When Not to Do a Challenge Grant

Challenge grants are one of the most useful ways to increase participation in a fund-a-need. Donors like to know that their money is being put to good use, and nothing lures potential donors like the possibility of their money being doubled. Challenge grants are a way to engage new donors, and they are a proven mechanism for encouraging donors to increase their giving and “step-up” a level.

 The success of a fund-a-need is based on visible participation. Don't do a challenge grant if it is going to take visibly pledged money out of the room.

The success of a fund-a-need is based on visible participation. Don't do a challenge grant if it is going to take visibly pledged money out of the room.

It is difficult to obtain tens- or hundreds-of-thousands of dollars to use in a challenge grant. Many organizations get creative, and use multiple donors to cobble together one large challenge grant. This idea is great, as long as it isn’t “taking money out of room.”

We often get a challenge grant that has been created by supporters of the organization pooling their resources. And while this might seem like a good idea on the surface, I believe it actually hurts the performance of the fund-a-need in the long run. One thing that makes a fund-a-need successful is the visible presence of leaders within the organization participating in the fund-a-need.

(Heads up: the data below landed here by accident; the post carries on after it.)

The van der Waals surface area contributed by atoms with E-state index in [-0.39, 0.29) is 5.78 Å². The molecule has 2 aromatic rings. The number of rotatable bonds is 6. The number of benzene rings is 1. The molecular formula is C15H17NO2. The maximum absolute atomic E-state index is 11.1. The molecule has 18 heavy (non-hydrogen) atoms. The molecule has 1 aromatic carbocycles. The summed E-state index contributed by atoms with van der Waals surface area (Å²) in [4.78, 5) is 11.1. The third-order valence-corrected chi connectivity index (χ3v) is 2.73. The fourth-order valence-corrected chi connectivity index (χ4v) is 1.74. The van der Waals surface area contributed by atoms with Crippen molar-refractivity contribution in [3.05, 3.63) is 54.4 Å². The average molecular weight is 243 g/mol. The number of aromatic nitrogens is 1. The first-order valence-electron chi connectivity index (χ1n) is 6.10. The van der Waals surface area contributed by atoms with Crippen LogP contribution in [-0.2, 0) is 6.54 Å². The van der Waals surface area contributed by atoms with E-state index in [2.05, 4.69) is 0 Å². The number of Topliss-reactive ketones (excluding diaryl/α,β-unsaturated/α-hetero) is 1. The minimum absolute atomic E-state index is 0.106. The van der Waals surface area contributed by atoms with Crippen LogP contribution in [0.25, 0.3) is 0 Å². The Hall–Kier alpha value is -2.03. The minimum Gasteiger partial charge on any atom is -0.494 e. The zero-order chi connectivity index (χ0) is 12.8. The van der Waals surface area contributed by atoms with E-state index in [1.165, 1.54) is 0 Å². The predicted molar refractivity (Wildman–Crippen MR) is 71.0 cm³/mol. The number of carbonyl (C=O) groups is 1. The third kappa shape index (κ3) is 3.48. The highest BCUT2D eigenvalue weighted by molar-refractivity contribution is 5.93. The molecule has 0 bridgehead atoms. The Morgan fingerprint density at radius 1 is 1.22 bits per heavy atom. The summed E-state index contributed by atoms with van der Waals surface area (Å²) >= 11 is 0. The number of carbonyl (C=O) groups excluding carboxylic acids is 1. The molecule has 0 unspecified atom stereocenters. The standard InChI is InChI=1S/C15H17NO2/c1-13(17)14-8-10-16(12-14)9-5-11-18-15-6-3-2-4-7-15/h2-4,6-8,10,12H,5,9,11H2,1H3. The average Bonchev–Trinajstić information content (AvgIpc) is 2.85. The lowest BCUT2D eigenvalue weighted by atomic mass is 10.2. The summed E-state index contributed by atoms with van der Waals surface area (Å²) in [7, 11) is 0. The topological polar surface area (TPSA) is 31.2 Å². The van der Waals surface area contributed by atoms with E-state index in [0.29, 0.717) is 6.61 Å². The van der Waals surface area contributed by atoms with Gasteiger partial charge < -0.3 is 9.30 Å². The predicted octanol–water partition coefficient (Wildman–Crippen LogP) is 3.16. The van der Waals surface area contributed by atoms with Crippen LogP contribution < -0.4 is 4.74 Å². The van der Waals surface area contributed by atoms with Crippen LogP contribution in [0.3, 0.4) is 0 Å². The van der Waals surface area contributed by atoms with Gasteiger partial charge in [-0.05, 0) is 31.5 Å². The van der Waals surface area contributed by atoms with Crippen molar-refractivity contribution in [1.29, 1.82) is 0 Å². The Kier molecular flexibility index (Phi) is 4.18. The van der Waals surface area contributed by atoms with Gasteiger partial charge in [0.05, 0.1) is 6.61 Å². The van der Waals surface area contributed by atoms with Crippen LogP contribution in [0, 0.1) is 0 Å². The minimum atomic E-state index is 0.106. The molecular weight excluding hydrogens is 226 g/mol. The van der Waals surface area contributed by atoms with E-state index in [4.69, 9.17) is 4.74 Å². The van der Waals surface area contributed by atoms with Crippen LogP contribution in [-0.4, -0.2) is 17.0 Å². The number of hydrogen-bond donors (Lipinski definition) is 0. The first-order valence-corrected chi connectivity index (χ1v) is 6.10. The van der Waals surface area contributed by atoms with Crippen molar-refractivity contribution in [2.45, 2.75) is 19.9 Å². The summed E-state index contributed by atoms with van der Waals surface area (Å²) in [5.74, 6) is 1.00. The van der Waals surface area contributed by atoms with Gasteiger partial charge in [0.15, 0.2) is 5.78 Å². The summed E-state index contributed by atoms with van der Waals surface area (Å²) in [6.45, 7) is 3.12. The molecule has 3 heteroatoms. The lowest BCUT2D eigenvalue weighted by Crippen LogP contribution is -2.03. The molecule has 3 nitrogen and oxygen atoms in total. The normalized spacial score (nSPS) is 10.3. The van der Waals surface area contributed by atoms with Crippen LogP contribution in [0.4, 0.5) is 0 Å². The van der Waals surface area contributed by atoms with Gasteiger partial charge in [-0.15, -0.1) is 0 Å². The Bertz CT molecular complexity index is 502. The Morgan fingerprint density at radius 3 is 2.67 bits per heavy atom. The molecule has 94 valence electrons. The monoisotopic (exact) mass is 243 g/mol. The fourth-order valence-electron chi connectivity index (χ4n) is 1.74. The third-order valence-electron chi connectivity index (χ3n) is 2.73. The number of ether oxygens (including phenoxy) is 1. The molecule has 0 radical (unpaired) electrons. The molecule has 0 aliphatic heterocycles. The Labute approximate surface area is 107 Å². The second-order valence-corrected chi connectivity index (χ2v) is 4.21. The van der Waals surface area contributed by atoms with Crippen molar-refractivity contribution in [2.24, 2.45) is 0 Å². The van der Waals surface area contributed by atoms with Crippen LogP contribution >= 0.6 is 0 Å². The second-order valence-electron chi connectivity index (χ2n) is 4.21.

Think about it this way, if someone invites you to sit at their table for their organization’s gala, and then proceeds to make a pledge to the fund-a-need, you take note; especially if it was one of the higher pledges. You would probably feel obligated to participate in the fund-a-need, and hopefully would do so at a level at least commiserate with the ticket price if not above.

But if the same person invites you to sit at their table, and then the auctioneer simply announces that “a group of supporters chimed in to create a challenge grant for tonight” it loses its impact. The supporter is no longer actively participating in the fund-a-need. Even if they stand up as a group to be recognized as contributors to a challenge grant, the amount they individually pledged is a mystery and thereby doesn’t apply as much pressure as if they’d raised their paddle.

Less people raising their paddles also means we’re losing potential momentum in the room, because all of those paddles are now remaining stationary.  Challenge grants are nice, but it is better to have people raise their paddles at whatever level they were planning on participating than to have them sit on their hands and challenge the rest of the room. Active pledging applies more peer pressure, and generates more momentum for the fund-a-need as a whole.